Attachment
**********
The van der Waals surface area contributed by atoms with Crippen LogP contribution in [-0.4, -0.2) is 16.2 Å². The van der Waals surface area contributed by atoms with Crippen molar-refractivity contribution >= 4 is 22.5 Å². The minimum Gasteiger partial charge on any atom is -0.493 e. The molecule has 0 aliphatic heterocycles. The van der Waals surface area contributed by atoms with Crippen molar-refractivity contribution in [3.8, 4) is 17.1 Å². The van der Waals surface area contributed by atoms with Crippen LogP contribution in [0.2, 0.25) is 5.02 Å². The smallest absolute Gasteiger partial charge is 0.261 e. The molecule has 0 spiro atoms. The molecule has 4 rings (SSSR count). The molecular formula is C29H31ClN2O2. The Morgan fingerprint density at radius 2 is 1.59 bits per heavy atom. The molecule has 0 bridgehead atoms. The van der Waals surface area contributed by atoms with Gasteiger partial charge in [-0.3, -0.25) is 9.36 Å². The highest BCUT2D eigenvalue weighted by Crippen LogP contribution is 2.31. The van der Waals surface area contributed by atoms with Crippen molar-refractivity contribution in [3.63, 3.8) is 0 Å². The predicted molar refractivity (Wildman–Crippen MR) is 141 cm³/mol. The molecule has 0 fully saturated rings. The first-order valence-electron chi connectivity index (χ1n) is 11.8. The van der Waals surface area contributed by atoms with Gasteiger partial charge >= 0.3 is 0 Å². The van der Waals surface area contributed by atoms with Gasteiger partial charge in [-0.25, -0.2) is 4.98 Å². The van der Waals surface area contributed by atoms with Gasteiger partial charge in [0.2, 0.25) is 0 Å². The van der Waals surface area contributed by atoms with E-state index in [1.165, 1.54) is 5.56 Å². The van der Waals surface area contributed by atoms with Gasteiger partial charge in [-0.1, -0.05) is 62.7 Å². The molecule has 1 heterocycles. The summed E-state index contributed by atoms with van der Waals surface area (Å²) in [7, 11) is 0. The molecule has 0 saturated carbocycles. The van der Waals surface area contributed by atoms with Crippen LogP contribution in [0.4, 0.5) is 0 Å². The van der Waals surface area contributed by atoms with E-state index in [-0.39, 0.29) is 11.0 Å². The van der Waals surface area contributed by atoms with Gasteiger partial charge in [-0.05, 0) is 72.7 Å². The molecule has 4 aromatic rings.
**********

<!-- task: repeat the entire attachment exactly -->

The van der Waals surface area contributed by atoms with Crippen LogP contribution in [-0.4, -0.2) is 16.2 Å². The van der Waals surface area contributed by atoms with Crippen molar-refractivity contribution >= 4 is 22.5 Å². The minimum Gasteiger partial charge on any atom is -0.493 e. The molecule has 0 aliphatic heterocycles. The van der Waals surface area contributed by atoms with Crippen molar-refractivity contribution in [3.8, 4) is 17.1 Å². The van der Waals surface area contributed by atoms with Crippen LogP contribution in [0.2, 0.25) is 5.02 Å². The smallest absolute Gasteiger partial charge is 0.261 e. The molecule has 0 spiro atoms. The molecule has 4 rings (SSSR count). The molecular formula is C29H31ClN2O2. The Morgan fingerprint density at radius 2 is 1.59 bits per heavy atom. The molecule has 0 bridgehead atoms. The van der Waals surface area contributed by atoms with Gasteiger partial charge in [-0.3, -0.25) is 9.36 Å². The highest BCUT2D eigenvalue weighted by Crippen LogP contribution is 2.31. The van der Waals surface area contributed by atoms with Crippen molar-refractivity contribution in [3.63, 3.8) is 0 Å². The predicted molar refractivity (Wildman–Crippen MR) is 141 cm³/mol. The molecule has 0 fully saturated rings. The first-order valence-electron chi connectivity index (χ1n) is 11.8. The van der Waals surface area contributed by atoms with Gasteiger partial charge >= 0.3 is 0 Å². The van der Waals surface area contributed by atoms with Gasteiger partial charge in [-0.25, -0.2) is 4.98 Å². The van der Waals surface area contributed by atoms with Gasteiger partial charge in [0.2, 0.25) is 0 Å². The van der Waals surface area contributed by atoms with E-state index in [1.165, 1.54) is 5.56 Å². The van der Waals surface area contributed by atoms with Gasteiger partial charge in [-0.1, -0.05) is 62.7 Å². The molecule has 1 heterocycles. The summed E-state index contributed by atoms with van der Waals surface area (Å²) in [7, 11) is 0. The molecule has 0 saturated carbocycles. The van der Waals surface area contributed by atoms with Crippen LogP contribution in [0.4, 0.5) is 0 Å². The van der Waals surface area contributed by atoms with E-state index in [-0.39, 0.29) is 11.0 Å². The van der Waals surface area contributed by atoms with Gasteiger partial charge in [-0.05, 0) is 72.7 Å². The molecule has 4 aromatic rings.